If you do an online search for, “What are opioids?”, you will discover a class of drugs including illegal drugs such as fentanyl and heroin, as well as prescription pain medication such as oxycodone, morphine, and hydrocodone. Individuals abuse opioids all the time. In 2017, more than 2 million Americans misused prescription opioids, and it is a concern of prescribers everywhere.
What Are Opioids?: Understanding Withdrawal
Withdrawing from opioids is a process that is best accomplished in a medically-supervised setting. When you’re in such an environment, you’ll be surrounded by knowledgeable doctors and staff who can keep you safe.
When you understand what are opioids, you can better understand how they impact the body. You’ll also understand why withdrawal is challenging. Withdrawal symptoms can begin within about 12 hours of your last use and can become worse once symptoms begin. Withdrawal from opioids can cause:
- Sweating, runny nose, and muscle aches
- Extreme agitation and anxiety
- Trouble sleeping
- Stomach pain, nausea, and vomiting
The symptoms of opiate withdrawal are not usually life-threatening, but they are uncomfortable and can leave you feeling unsafe and unwell. Supervised detox enables you to get the support you need to get through the detox period. Once you complete detox, you can move forward with rehab treatment to learn about the emotional and behavioral components of addiction.
Know the Signs of Heroin Abuse
Heroin is an illegal opioid. Often, individuals use it as a replacement for abused prescription pain medication. Heroin is less expensive than trying to purchase prescription opioids illegally, and it impacts the same opioid receptors in the brain. Signs of heroin abuse include:
- Dry mouth or trouble breathing
- Erratic behavior followed by periods of lethargy
- Pupils become constricted
- Track marks along the arms, especially the forearms
According to the National Institute on Drug Abuse, 80% of people who abused heroin first also had a problem abusing prescription pain medication. Roughly 6% of people who abuse prescription pain medication turn to heroin as a way to continue to get high. This happens because heroin is less expensive and easier to obtain. While there is a correlation between prescription pain medication abuse and heroin abuse, there are other factors that contribute to the overall opioid crisis.
If you or a loved one notice signs of heroin use, reach out to a reputable heroin detox center to begin the process of recovery.
Deterring an Opioid Overdose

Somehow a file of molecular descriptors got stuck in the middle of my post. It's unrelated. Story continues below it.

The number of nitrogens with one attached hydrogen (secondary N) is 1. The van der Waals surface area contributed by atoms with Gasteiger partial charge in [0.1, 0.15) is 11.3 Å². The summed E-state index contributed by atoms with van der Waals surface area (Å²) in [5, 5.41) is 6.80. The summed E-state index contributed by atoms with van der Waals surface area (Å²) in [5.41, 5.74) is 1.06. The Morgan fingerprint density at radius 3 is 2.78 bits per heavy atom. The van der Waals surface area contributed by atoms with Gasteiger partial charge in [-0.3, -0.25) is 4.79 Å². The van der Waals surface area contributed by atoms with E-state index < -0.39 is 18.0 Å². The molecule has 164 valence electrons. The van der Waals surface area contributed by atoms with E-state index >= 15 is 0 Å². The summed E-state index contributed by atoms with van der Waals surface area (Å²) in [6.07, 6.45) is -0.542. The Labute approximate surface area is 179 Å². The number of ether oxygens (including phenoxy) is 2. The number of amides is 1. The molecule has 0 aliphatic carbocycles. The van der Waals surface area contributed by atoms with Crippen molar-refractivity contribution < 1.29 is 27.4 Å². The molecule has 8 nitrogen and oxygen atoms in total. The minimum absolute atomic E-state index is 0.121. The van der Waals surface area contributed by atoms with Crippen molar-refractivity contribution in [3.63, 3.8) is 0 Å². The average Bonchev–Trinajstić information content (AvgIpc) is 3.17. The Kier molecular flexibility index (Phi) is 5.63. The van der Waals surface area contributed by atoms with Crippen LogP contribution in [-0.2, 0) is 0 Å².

Once you understand what are opioids, it is easier to understand how to rescue medication works to prevent an opioid overdose. Too much opioid causes a suppression of the respiratory system, which is the main reason people die from an overdose of opioids.
Medication such as Narcan is an opioid antagonist. When Narcan is given in time, the impact of the overdose can be reversed almost immediately. First responders and other emergency personnel are trained in the use of Narcan, and it has proven effective at preventing accidental death from an overdose.
Working to Prevent a Relapse
Opioid addiction is difficult on users as well as their families. Knowing what are opioids can help with sobriety efforts. Some people struggle to maintain sobriety, and medication like suboxone during detox is used to help create sobriety. While the medication is an opioid, it is also a partial opioid antagonist. Used correctly, medications like suboxone are an effective treatment to remove harmful drugs from your system and move on with recovery.
Get the support you need to maintain your sobriety and learn relapse prevention strategies that work for you at an opioid addiction rehab center in Florida. Beyond medication, you can get to know others in sobriety to build a support network around you. Work with a therapist and learn new strategies to stop abusing drugs.
Treatment for Addiction Starts Now
If you are trying to break free from an addiction to opioids, it’s time to get the help. Consider an opioid detox center in Jacksonville FL. In such an environment, you can safely remove drugs from your system in a supervised setting and get the support you deserve throughout the withdrawal process.